On transitional economics - Why and how China went capitalist (Part two)

In this second part of Jeppe Druedahl's contribution to the discussion on China, he explains how initially the Chinese bureaucracy, after the death of Mao, introduced market methods as a means of stimulating production within a planned economy. However, over time the capitalist methods began to dominate and the relation between the plan and the market were overturned. Quantity was transformed into quality, and capitalism has come to dominate. [part one]

The role of bureaucracy

The basic motive of every bureaucracy is its own material interests. Two important aspects of this are the question of inheritance and that of consolidating wealth and income. The perfect solution to this is a regime of private property and capitalist relations of production. Only by turning itself into a new ruling class can the bureaucrats secure their own position and that of their children.

However, there are also important countervailing factors, especially resistance from the proletariat but also the threat of imperialist economic or military takeover. This was of concern for the conscious capitalist roaders within the bureaucracy in the Soviet Union as well as in China. What the bureaucracy is interested in is not capitalism as such, but capitalism where they rule.

In chapter 11 of The Revolution Betrayed Trotsky outlined three possibilities:

  1. A political revolution towards genuine socialism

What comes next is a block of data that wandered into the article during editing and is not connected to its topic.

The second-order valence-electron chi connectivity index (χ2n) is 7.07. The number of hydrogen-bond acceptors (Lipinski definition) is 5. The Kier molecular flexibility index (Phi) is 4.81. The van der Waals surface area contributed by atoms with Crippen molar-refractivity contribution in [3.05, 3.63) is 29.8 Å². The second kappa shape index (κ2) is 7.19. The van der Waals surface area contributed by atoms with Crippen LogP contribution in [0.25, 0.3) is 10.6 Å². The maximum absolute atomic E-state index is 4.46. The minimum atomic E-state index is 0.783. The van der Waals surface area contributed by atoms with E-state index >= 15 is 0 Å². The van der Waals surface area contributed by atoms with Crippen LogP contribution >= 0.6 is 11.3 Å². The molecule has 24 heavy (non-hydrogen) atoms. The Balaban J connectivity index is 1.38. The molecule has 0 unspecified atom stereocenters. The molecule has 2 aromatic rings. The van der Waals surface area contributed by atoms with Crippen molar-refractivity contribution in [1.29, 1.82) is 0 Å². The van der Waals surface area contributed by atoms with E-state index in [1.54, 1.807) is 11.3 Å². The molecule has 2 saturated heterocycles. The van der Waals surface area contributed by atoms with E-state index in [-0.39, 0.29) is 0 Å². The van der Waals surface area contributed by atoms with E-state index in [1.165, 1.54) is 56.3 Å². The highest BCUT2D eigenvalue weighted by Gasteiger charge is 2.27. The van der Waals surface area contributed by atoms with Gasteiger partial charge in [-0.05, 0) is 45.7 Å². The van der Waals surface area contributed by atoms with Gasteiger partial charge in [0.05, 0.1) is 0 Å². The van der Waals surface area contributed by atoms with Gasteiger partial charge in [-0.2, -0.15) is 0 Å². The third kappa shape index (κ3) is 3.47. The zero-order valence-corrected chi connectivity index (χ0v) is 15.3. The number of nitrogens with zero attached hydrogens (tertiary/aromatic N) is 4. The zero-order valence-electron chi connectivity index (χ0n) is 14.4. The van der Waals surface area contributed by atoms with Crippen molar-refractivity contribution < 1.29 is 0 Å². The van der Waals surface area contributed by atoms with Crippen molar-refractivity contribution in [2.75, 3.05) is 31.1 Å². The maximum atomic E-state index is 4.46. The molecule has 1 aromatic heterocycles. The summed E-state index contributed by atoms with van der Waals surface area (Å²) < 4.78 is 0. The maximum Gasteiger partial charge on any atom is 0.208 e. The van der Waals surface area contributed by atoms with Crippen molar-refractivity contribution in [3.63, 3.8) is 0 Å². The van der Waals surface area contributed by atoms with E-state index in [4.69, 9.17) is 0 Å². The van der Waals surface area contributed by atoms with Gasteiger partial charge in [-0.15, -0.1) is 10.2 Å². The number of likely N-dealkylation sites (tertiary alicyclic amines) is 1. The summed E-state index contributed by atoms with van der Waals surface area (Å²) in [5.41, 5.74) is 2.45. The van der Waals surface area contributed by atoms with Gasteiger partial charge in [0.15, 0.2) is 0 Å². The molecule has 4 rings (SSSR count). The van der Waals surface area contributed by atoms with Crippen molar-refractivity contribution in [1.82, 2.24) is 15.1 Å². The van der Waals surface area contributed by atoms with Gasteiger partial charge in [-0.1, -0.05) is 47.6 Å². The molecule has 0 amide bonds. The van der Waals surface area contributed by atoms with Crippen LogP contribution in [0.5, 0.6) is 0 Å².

2. A bureaucratic counter-revolution back to capitalism
  3. The bureaucracy turns into an absolute fetter on the development of the productive forces – and either option 1) or 2) in the end.

Trotsky renounced predicting in advance which possibility would prevail. Only the relative power of the proletariat and the bureaucracy could determine this. In the Soviet Union, for many reasons we cannot dwell on here, the proletariat was incapable of carrying out the political revolution. However, in the end the bureaucracy was also too weak to control the situation. The result was a collapse and chaotic backsliding into capitalism.

The Chinese bureaucracy took note of this process, beginning with the slowdown in growth in the 1970s and ending with the collapse in the 1990s. This was the basis for the introduction of “market socialism” in 1978.

A NEP kind of policy is, however, very dangerous for the workers and peasants, especially in the context of a deformed workers’ state, because it has the tendency to strengthen all the pro-capitalist elements. Possibility becomes probability, and then probability becomes reality. Imagine for example a complete NEP in Cuba today – US imperialism would take over the country in no time. From an abstract economic point of view a NEP in Cuba would be correct, but politically it would be suicide.